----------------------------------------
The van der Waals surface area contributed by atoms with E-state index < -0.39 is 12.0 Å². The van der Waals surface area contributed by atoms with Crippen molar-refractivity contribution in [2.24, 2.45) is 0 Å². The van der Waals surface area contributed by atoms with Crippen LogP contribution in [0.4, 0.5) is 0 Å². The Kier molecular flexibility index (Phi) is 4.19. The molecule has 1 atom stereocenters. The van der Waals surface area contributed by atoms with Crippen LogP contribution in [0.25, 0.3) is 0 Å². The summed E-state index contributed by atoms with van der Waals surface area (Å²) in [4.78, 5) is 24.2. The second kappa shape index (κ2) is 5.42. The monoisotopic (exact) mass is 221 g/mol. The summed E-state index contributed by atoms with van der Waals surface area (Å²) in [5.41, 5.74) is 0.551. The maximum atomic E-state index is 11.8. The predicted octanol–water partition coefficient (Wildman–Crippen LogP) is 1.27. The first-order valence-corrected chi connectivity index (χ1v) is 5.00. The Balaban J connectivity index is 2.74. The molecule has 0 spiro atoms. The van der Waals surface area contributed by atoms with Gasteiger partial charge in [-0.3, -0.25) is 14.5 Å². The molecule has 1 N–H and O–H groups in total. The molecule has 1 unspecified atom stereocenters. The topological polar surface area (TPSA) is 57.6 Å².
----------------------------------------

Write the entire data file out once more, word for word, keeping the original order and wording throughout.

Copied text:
The van der Waals surface area contributed by atoms with E-state index < -0.39 is 12.0 Å². The van der Waals surface area contributed by atoms with Crippen molar-refractivity contribution in [2.24, 2.45) is 0 Å². The van der Waals surface area contributed by atoms with Crippen LogP contribution in [0.4, 0.5) is 0 Å². The Kier molecular flexibility index (Phi) is 4.19. The molecule has 1 atom stereocenters. The van der Waals surface area contributed by atoms with Crippen LogP contribution in [0.25, 0.3) is 0 Å². The summed E-state index contributed by atoms with van der Waals surface area (Å²) in [4.78, 5) is 24.2. The second kappa shape index (κ2) is 5.42. The monoisotopic (exact) mass is 221 g/mol. The summed E-state index contributed by atoms with van der Waals surface area (Å²) in [5.41, 5.74) is 0.551. The maximum atomic E-state index is 11.8. The predicted octanol–water partition coefficient (Wildman–Crippen LogP) is 1.27. The first-order valence-corrected chi connectivity index (χ1v) is 5.00. The Balaban J connectivity index is 2.74. The molecule has 0 spiro atoms. The van der Waals surface area contributed by atoms with Gasteiger partial charge in [-0.3, -0.25) is 14.5 Å². The molecule has 1 N–H and O–H groups in total. The molecule has 1 unspecified atom stereocenters. The topological polar surface area (TPSA) is 57.6 Å².